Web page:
Pending brain surgery has put the career of Ryan Westmoreland, the top prospect in the Red Sox system, on indefinite hold.
The team announced Saturday that doctors diagnosed a cavernous malformation in Westmoreland's brain, which will be operated on in Phoenix on Tuesday.
Jon Heyman of Sports Illustrated broke the news on Twitter.
Westmoreland, who turns 20 in April, left camp in Fort Myers, Fla. on March 4 and was diagnosed the next day in Massachusetts.
Red Sox general manager Theo Epstein, whose team took Westmoreland in the fifth round of the 2008 draft, released a statement:
"The entire Red Sox organization stands in support of Ryan as he courageously deals with this issue," Epstein said. "Ryan is a remarkable kid and a talented player, and we understand that many will be concerned about his health. He is getting the best medical attention the world has to offer, and we will have more information soon.
"Until then, out of respect for Ryan's privacy and at the request of the Westmoreland family, we will not have any further comment."
Baseball America, which ranked Westmoreland the No. 1 prospect in Boston's organization after just one partial season in low Class A ball, also pegs him as the No. 21 overall prospect in the majors. He turned down a full ride at Vanderbilt to sign with the Red Sox.
Brain surgery and its complications can do more than wipe out a baseball career, of course.
Cavernous malformations could lead to seizure or brain hemorrhage, which can be fatal. The Mayo Clinic's Web site says the malformations are "groups of abnormally tiny, and larger, thin-walled blood vessels filled with blood that may slowly seep into surrounding tissue."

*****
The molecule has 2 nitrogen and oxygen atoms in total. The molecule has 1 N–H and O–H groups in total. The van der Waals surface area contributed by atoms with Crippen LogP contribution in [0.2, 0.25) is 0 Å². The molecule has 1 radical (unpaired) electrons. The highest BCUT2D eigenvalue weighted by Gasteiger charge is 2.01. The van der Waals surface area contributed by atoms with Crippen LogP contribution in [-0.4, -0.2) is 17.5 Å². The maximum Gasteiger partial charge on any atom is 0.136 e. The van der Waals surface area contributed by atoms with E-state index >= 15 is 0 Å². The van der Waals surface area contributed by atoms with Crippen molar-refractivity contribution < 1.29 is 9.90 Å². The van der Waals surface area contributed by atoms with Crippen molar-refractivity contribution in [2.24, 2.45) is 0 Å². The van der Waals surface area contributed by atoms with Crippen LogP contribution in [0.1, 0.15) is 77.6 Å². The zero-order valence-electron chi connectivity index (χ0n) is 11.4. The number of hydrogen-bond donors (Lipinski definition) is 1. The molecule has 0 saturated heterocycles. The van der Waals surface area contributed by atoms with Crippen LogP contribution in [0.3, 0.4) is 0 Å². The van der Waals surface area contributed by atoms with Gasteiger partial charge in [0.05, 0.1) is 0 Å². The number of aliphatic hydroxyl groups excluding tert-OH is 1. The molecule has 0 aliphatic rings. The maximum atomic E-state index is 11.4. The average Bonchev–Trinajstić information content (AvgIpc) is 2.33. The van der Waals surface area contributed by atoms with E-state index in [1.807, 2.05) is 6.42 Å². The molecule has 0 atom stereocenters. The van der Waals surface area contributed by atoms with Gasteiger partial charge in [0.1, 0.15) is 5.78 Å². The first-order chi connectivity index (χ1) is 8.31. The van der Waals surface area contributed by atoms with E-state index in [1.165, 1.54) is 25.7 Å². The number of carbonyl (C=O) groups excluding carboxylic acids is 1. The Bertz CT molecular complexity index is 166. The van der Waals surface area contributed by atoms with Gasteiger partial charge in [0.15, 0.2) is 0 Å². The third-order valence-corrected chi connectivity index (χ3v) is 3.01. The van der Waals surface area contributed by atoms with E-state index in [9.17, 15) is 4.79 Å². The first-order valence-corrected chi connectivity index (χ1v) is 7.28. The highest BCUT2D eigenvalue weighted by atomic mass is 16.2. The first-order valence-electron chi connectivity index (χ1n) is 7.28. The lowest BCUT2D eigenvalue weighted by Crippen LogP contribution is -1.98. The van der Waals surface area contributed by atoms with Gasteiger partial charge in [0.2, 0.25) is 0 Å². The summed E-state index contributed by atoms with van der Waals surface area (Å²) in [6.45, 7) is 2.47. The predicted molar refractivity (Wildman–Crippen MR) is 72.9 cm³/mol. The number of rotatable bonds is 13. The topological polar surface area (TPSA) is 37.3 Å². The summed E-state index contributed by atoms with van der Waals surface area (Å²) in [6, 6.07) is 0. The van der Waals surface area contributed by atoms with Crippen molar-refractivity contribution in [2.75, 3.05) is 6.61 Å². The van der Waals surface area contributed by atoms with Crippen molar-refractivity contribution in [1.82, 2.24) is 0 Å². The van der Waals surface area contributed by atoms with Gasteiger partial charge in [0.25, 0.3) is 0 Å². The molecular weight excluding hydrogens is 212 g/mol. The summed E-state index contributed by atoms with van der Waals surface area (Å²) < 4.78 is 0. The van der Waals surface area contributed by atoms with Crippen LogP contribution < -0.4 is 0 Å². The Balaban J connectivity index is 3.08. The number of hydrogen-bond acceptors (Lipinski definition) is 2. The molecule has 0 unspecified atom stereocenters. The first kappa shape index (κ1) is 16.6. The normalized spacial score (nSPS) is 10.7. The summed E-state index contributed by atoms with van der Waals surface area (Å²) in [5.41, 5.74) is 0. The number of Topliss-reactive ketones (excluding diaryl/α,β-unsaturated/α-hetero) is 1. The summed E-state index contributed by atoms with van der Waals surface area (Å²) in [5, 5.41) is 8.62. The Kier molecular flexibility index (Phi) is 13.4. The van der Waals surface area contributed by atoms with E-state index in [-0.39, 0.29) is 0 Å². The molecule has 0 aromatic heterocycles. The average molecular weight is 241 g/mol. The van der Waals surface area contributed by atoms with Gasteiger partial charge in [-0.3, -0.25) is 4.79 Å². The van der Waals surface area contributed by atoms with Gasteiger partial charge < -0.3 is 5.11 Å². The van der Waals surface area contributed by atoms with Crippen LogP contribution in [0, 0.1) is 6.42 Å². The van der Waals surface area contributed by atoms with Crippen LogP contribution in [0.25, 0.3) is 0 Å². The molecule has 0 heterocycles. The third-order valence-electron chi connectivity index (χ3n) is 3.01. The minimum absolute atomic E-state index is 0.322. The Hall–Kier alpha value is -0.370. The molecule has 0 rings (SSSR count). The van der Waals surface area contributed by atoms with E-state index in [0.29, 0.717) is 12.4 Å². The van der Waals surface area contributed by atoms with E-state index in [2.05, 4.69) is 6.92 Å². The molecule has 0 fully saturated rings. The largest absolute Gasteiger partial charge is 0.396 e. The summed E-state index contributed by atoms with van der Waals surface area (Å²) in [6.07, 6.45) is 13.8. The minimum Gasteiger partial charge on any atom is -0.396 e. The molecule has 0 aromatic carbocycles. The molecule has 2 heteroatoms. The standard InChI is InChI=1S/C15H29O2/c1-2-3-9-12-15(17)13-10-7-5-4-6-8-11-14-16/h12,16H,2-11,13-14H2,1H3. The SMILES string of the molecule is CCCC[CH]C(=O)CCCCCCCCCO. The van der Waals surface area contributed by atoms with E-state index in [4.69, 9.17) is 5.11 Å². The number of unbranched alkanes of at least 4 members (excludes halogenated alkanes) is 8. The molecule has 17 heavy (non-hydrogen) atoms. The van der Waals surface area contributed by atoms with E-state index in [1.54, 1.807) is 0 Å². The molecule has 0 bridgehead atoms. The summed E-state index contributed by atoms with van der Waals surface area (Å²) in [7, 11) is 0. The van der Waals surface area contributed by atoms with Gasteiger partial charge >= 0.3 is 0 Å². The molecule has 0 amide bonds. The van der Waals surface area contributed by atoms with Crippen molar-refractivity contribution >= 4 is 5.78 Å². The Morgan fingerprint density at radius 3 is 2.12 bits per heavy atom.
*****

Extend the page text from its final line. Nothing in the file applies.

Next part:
Westmoreland has encountered some bad luck with his health before. He missed the end of the '09 season because he broke his clavicle running into the outfield fence chasing a fly ball. At one time a college pitching prospect, he also had surgery to repair a partially torn labrum in 2008.
This ... is not like those medical issues.
Hopefully, "the best medical attention the world has to offer" will be enough. Not only to restore his health, but also his career. After all, baseball is probably what he has dreamed of doing.
His team reached the regional finals of the Little League World Series in 2002 (right). That summer, he was a bat boy for the Devil Rays, where he met a fellow Rhode Islander and someone who became starcrossed with his own health, Rocco Baldelli(notes). Westmoreland has drawn comparisons with him as well, and they've become good friends.
"He's a great player and just an overall wonderful person," Westmoreland said. "The comparisons to him are amazing, us both being from Rhode Island and him being where I want to eventually be. I am honored to even be talked about in the same breath as Rocco."
In his first pro season in 2009, Westmoreland batted .296 with seven home runs, 15 doubles, 38 walks and 19 stolen bases (without getting caught) in 223 at-bats for the Lowell, which plays in the Class A New York-Pennsylvania League.
He hit in his first 25 games and made the league's All-Star team.
Hopefully, there will be more All-Star games in Westmoreland's future.